HC Deb 01 March 1911 vol 22 cc367-8

asked the Secretary of State for the Home Department if he had received a memorandum accompanying a request for a public inquiry into the conduct of the Metropolitan Police on 18th, 22nd, and 23rd November last; if such memorandum had had his consideration; and what reply had been given to the request for an inquiry?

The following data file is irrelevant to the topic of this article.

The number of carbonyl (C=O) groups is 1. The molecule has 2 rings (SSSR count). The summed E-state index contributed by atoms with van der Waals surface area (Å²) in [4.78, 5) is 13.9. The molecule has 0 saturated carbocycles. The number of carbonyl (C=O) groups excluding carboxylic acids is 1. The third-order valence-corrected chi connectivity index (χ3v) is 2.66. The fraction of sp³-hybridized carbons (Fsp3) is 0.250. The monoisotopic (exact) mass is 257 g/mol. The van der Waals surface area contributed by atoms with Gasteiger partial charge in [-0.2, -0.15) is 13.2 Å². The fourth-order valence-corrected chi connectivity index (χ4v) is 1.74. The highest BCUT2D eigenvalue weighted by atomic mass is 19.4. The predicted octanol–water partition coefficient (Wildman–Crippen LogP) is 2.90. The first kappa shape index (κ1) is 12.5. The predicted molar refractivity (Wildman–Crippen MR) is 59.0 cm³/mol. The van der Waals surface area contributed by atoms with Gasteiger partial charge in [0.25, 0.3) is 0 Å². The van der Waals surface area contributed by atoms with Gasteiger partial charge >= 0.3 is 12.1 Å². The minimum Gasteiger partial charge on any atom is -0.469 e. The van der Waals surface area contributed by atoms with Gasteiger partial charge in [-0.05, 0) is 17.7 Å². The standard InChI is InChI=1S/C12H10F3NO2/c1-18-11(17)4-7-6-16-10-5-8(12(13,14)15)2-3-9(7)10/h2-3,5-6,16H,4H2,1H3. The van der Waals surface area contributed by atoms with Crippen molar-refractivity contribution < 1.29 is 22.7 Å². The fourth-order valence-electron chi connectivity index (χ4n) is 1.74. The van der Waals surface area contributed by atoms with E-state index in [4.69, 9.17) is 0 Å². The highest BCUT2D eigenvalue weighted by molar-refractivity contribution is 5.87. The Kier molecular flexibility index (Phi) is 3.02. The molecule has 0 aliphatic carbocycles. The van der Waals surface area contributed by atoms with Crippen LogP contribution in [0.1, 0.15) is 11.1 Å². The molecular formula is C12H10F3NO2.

I have received the memorandum referred to and considered it. It contains a large number of charges against the police of criminal misconduct, which, if there were any truth in them, should have been made at the time and not after a lapse of three months, and should, if they could be supported by evidence, have been preferred in a police court. My reply to the memorandum was, therefore, to the effect that the proper course would be to prefer the charges in the ordinary way in a police court where the evidence can be taken on oath and tested by cross-examination and where the accused persons would have an opportunity of answering specific accusations. This is the remedy that the law provides, and in my opinion there is no other satisfactory way of ascertaining the truth of any specific charge. I may add, however, for the information of the House, that I have made inquiry of the Commissioner with regard to certain general statements included in the memorandum and find them to be devoid of foundation. There is no truth in the statement that the police had instructions which led them to terrorise and maltreat the women. On the contrary, the superintendent in charge impressed upon them that as they would have to deal with women, they must act with restraint and moderation, using no more force than might be necessary, and maintaining under any provocation they might receive, control of temper. The statement that there were a large number of plain clothes officers in the crowd who were, it is suggested, guilty of indecencies, is equally false. Apart from some detectives, specially summoned when it was found that a large number of pickpockets and thieves were present, not more than a dozen plain clothes officers were employed, and, with the exception of one who assisted in an arrest, none of them handled the women in any way; but the crowd, which had assembled in response to invitations scattered broadcast by the Women's Social and Political Union, contained a large number of undesirable and reckless persons quite capable of indulging in gross conduct. It is perfectly possible that some of these were guilty of the indecencies alleged, and for their presence in Parliament Square the women themselves are responsible. Of the 200 women arrested, not a single one complained of being hurt or made at the time any charge against the police of undue violence or of misconduct. If any charge can be made against any named individual, it can even now be investigated either by the Courts or by the Commissioner of Police; but I am not prepared to order an inquiry into vague and general charges collected in response to advertisements in "Votes for Women," and brought forward by irresponsible persons long after the event.